Why is #happiness so hard?
Last night, as it rained, I stood outside, under a metal canopy, just to listen. Had already listened to #Arvo Pärt, to #Brian Eno, both perfect for these inner days (which I have loved), but the snare-drum rustle of the rain suited me best.
The promethean musician and artist, Brian Eno, makes #ambient music. Not completely new. Think of Debussy, Monet. Of #Impressionism itself, with its moody watercolor indistinctions that predate Eno’s synthesized ambience by a hundred and fifty years.
Eno in fact, stumbled on ambience. Lying in a hospital, after a car accident, a friend had put on some music which turned out to be, after his friend’s departure, much too low. One of the speakers stopped working, subtracting the original songs to an illegible, but solacing drizzle of noise. Unable to get up and turn it off, the sound became an #atmosphere, as intriguing to Eno as it was new.
In just the same accidental way, the Russian painter #Kandinsky stumbled on #abstract art by seeing a reproduction of Monet’s painting of a haystack upside down, leading him to read it not as an upside-down haystack, but as a purely abstract concatenation of colors and shapes. From that small, accidental inversion, modern abstraction was born!
Buried in those accidents, was there something actually #delphic? A luminous rip in the textile of our habitual constraints. #William James called most people walking bundles of habit who go a little nuts when those #habits are disrupted.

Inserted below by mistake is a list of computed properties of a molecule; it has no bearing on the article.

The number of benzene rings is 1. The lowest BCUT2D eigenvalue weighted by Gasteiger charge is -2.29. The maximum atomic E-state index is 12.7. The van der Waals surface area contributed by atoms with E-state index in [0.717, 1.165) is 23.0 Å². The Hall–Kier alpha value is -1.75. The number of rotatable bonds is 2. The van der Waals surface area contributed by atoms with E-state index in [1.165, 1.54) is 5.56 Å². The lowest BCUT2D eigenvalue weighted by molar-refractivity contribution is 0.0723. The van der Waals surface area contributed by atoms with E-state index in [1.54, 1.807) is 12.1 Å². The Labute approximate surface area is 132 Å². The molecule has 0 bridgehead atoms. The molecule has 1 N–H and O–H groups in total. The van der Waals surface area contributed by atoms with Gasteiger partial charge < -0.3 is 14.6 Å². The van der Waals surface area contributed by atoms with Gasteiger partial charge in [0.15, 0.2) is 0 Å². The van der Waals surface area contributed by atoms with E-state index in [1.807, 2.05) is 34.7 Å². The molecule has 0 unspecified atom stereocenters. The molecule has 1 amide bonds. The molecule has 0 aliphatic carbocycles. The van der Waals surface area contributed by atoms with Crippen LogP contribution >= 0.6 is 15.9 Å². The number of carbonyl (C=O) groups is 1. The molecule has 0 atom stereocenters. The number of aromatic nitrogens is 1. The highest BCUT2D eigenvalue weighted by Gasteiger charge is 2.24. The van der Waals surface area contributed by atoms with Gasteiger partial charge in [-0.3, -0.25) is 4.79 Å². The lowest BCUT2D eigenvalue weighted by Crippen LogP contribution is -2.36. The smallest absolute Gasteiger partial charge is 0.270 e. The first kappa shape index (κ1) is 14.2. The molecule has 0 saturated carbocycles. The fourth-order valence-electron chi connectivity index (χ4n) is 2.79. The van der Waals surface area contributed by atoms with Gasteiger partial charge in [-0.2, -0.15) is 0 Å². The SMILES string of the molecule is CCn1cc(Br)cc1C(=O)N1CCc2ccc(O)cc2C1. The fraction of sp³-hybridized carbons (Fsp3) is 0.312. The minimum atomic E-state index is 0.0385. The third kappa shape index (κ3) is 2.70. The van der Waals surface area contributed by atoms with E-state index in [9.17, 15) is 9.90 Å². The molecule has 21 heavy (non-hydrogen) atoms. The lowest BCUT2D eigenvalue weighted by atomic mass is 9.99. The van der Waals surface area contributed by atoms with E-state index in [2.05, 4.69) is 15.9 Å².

Could it really be––#contentment as the apple-cart-upsetter of habit?
I have written a lot about #space. I am far less interested in a work of art (or poetry) per se, or indeed in its lavish orbits of ego and theory, than in the compound space of which it is only a part––an #atmosphere of art, food, music, ghosts, conversation and light, where enough (exquisite) monotony prevails that those cuttings, junctures and obtrusions that we usually ignore are in fact heard and welcomed.
Eno put it simply. I wanted to make #musak actually worth listening to––wallpaper music, perhaps, but wallpaper as sublime as Canaletto or Matisse.
Svetlana #Alexievich, the Nobel-winning Belarusian writer, has asked why happiness is so hard? Why, in the arts in particular, are we glued to our spiky modes of contamination, disruption, critique and discontent? Could our next aesthetic eon be that of ambience, a vigilant attentiveness to the lessons of #surprise? An #anti-habit? A curative contentment?
Eno is avidly, outspokenly political––as urgent about the hazards of power, wealth and neo-liberalism as his pal Roger Waters. So yes, a vivid conscience can produce neutral beauty. We could, Alexievich believes, be no less profound for wanting to be happy.
#Neutrality, monotony, even happiness. Wrong words? Too anodyne for our money-heroined world? (Then again, I’ve always loved #wrong words.) My plea for ambience and its corollary in design––#‘space’, is actually a plea for deeper, darker color, a floating world untrammeled by habit where the usual cues are absent, incompatibles blend and provocation comes by way of surprise.